This was taken from 'History Stories of Alabama', Alabama State Textbook. Originally printed 1924, Reprinted 1952. This was a textbook used in schools to educate on the history of Alabama.
It is reprinted here exactly as it appears within the pages of the textbook.
Memories Recalled by Mrs. Mary Phelan Watt
From our home back of the Capitol down what was then Main or Market Street, our father, Judge John D. Phelan, took us with him in the family carriage to the Exchange Hotel. That was in 1860 when I was a very young girl and it was several months before Jefferson Davis took the oath of office as President of the Confederate States.
"The Capitol was brightly lighted. Every window was filled with candles in holders tacked to the window frames. All down the street the same thing appeared in every window. Bonfires in every direction were kept ablaze by men and boys, who used balls of cotton, boxes, barrels, and pine wood which had been soaked in turpentine. The exchange hotel was crowded with beautiful woman and brave men of the South. Montgomery then boasted of three companies of soldiers, and all of them were on parade this occasion.
"As Mr. Davis appeared on the hotel balcony, bands played, drums beat, and cheers filled the air. That was my first sight of the man who later became our President. He was tall, thin, and straight as an Indian. I almost wept with excitement when William Lowndes Yancey introduced Jefferson Davis, saying, "The man and the hour have met."
"After the speeches were over, Mr. Davis came back into the hotel and shook hands with every one present, not forgetting the children.
"The next time I saw Jefferson Davis was on that great occasion when he was made President of the Confederate States of America. He was standing on the porch of the State Capitol between two large columns. A brass star now marks the spot. On the large platform built in front of the Capitol for the occasion, the President's Cabinet and the Confederate Congress met. A great crowd of people from all over the South filled the grounds and the streets near by. Soldiers were there from all over the South. The cadets from Tuscaloosa especially delighted my young eyes. I thought that they presented the grandest sight I had ever seen.
"On a table in front of 'The Man of the Hour' lay a big Bible. My father, who was Clerk of the Supreme Court, lifted the Bible. Then, in the solemn manner which suited the occasion, Jefferson Davis took the oath of office as President of the Confederate States and kissed the book. Every Sunday after that while the Davis family remained in Montgomery, I saw them in their pew at St. John's Episcopal Church. The pew is marked with a silver plate.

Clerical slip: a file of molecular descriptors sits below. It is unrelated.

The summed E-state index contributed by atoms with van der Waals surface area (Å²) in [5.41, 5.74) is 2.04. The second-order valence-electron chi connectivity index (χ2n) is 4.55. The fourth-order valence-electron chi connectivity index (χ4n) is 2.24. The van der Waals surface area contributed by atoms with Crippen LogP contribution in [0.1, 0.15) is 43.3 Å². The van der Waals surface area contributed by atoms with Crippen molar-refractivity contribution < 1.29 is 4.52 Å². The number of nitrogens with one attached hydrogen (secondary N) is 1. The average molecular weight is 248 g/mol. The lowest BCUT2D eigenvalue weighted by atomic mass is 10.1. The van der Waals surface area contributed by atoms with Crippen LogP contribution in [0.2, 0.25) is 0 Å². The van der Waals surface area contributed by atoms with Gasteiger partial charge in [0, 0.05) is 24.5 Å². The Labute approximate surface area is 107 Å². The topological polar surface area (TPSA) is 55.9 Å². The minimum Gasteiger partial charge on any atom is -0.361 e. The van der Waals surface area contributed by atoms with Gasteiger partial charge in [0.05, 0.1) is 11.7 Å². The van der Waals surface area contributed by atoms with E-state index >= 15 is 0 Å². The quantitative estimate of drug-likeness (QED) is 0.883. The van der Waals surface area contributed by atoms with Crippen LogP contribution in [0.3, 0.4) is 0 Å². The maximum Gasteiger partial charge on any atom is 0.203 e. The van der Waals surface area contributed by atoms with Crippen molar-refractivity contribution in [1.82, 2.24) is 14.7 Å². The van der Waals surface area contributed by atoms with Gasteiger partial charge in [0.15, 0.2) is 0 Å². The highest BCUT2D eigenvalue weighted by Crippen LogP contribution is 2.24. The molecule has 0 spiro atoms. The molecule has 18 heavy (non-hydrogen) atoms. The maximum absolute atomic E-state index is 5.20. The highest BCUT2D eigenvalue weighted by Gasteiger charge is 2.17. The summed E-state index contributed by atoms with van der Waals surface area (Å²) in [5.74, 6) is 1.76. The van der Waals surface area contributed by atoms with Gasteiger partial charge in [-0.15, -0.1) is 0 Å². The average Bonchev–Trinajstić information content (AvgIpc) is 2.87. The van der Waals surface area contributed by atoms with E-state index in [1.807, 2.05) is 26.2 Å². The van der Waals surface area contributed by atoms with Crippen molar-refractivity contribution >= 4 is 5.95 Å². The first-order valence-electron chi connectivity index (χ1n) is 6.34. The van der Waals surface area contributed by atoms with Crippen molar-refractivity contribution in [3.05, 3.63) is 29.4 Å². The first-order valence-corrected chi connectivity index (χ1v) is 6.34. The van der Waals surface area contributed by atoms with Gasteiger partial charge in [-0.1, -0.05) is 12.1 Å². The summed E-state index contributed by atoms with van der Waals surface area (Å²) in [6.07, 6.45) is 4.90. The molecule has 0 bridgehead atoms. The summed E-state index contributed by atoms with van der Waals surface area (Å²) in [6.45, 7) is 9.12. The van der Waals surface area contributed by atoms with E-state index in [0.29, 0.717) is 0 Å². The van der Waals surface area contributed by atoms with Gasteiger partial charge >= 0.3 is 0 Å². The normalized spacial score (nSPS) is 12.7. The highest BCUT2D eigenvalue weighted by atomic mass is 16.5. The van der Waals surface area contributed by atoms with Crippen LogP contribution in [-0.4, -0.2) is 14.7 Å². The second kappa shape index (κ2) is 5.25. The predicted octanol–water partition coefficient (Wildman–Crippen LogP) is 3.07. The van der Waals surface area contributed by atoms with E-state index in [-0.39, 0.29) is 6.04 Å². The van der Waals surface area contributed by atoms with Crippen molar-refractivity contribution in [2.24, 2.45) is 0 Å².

"Many years passed before I saw Mr. Davis again. He stopped over in Montgomery to lay the cornerstone of the Confederate Monument at Capitol Hill. Never before in our history had so many people united to honor a great hero. The carriage in which he rode from the station was lifted from the ground and carried on the shoulders of men. At no time in the history of the world has a hero been given more expressions of love and respect than were given to this great man."
Note: This story was written by Mrs. Mary Phelan Watt of Montgomery. She was little Mary Phelan when she first saw the President of the Confederacy. She was so small that she had to stand on tiptoe to kiss her four big brothers good-bye when they marched away to war.
Things to think About
What was the War Between the States?
When did it begin? When did it end?
How did it end?
Describe Montgomery when Mr. Davis first visited it.
Would we think that candles make a brilliant light today? Why not?
What did Mr. Yancey mean when he said "The man and the hour have met"?
What do you mean by the Confederate States of America?
Write a paragraph describing the inauguration of Jefferson Davis as President of the Confederate States of America.
What are the rights of a citizen?
Something to Do
If you ever go to Montgomery ask to be shown the gold star on the front portico of the Capitol. Why?
Look, also, for the Confederate "White House".
The governors of Alabama take the oath of office on the same Bible that Jefferson Davis used. Why?
Collect all the pictures you can find of Alabamians who were prominent during the Confederacy, and make a chapter in your note book about Alabama as a Confederate State.